Jackson, the police officer, added, “There are bad apples out there who don’t know what they’re doing.” To avoid mistakes, she thinks all CPD officers should be CIT trained.

Dr. Amy Watson, a professor at the University of Illinois at Chicago, who has been studying CIT for the past 20 years, disagrees. She does not favor giving the training to all officers. She said departments in Albuquerque and Portland, Oregon, tried training everyone. It didn’t work well.

“When you train everyone, there’s this assumption that all officers are going to be equally prepared and equally good,” said Watson, who’s also on the board of directors for CIT International, a nonprofit that facilitates understanding and implementation of CIT programs throughout the United States. “But that’s not true. Just like all officers wouldn’t be good SWAT officers. You can train them but that doesn’t necessarily mean they bring what is needed for that job.”

A number of cities, including Portland, Tucson and Salt Lake City, have other mechanisms in place to help with mental health crises. These mechanisms all have one thing in common: mobile crisis units staffed by clinical social workers that reduce the demand on police.

“We have one of the most robust crisis systems,” said Leticia Sainz, program manager at the Portland Crisis System. “We have a mobile team unit that consists of a team of therapists. We have an urgent walk in clinic that is free for anyone in the county. But most importantly, we have our crisis line.”

The 24-hour crisis line is where mental health calls that 911 receives are transferred. “Suicidal clients might go through 911 but after assessment will often be transferred to us without having to call another number,” Sainz said. Once an individual is transferred to the crisis line a mobile team unit can be directed to them if necessary. This decreases the chances of police responding to a mental health crisis they’re not trained to respond.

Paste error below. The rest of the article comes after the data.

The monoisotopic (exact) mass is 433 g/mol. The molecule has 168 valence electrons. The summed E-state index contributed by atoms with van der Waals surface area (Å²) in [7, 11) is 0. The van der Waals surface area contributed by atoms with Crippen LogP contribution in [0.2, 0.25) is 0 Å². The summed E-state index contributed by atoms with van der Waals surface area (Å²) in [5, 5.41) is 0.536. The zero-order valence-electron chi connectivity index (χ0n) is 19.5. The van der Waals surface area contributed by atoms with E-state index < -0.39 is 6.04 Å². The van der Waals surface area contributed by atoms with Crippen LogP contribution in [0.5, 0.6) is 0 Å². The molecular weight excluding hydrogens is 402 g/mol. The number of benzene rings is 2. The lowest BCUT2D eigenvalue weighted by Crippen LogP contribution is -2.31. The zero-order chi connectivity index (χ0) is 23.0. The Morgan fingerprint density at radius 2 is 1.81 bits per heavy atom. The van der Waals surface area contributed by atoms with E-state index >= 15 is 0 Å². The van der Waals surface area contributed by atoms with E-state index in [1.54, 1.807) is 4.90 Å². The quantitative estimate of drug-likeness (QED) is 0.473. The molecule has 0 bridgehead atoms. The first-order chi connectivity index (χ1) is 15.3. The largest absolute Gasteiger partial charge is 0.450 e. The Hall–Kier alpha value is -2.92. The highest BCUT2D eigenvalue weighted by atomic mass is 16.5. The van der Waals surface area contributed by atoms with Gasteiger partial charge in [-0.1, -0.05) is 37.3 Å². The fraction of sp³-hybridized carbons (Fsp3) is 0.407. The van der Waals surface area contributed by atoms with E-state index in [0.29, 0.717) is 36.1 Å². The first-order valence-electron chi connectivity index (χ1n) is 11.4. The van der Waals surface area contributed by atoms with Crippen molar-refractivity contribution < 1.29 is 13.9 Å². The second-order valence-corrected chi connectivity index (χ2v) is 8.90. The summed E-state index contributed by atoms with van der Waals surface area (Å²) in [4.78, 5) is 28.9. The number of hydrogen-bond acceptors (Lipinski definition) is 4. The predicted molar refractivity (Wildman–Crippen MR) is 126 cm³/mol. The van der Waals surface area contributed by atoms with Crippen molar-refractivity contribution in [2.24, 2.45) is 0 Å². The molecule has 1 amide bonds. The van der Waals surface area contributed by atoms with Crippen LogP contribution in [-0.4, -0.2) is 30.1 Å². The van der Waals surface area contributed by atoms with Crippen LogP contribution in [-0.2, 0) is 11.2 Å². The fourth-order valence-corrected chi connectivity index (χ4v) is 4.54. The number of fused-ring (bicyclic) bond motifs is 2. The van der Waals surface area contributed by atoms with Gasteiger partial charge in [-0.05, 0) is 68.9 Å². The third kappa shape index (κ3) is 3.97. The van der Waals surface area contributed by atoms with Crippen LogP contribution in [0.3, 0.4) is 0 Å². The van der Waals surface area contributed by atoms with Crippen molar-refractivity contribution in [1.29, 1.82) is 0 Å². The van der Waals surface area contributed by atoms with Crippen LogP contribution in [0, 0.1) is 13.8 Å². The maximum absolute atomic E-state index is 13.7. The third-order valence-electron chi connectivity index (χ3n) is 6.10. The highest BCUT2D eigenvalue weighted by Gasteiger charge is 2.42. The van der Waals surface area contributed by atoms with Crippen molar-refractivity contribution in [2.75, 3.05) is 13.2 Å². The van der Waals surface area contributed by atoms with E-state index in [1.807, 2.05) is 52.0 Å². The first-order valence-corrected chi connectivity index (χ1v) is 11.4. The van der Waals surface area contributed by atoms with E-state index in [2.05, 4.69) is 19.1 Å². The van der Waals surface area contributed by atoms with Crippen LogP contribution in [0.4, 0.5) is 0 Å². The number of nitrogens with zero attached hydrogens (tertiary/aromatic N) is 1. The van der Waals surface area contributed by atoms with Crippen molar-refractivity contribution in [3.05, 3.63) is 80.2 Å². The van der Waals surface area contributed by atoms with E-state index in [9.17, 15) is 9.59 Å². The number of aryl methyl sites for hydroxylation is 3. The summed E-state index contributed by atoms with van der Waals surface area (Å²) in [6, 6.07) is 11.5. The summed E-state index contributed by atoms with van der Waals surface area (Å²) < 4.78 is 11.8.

“Even 100 calls a month is a huge saving for law enforcement resources,” Sainz said. “And of course, it’s better for the community if police are not the resource that is needed in that moment.”

“For the City of Chicago to get better, they need the capability to call a crisis line and get a mobile crisis unit anywhere in the city, regardless of your insurance status,” said Watson, who has helped implement Portland’s crisis system. “Or, if you call 911 and they recognize that it’s a mental health call, they should be able to shift it to a crisis line which has clinicians who can decide who should be the first responder for each specific call.”

Photo at top: In 2019, Chicago Police Department officers responded to 51,457 mental health calls. (Colin Boyle/MEDILL)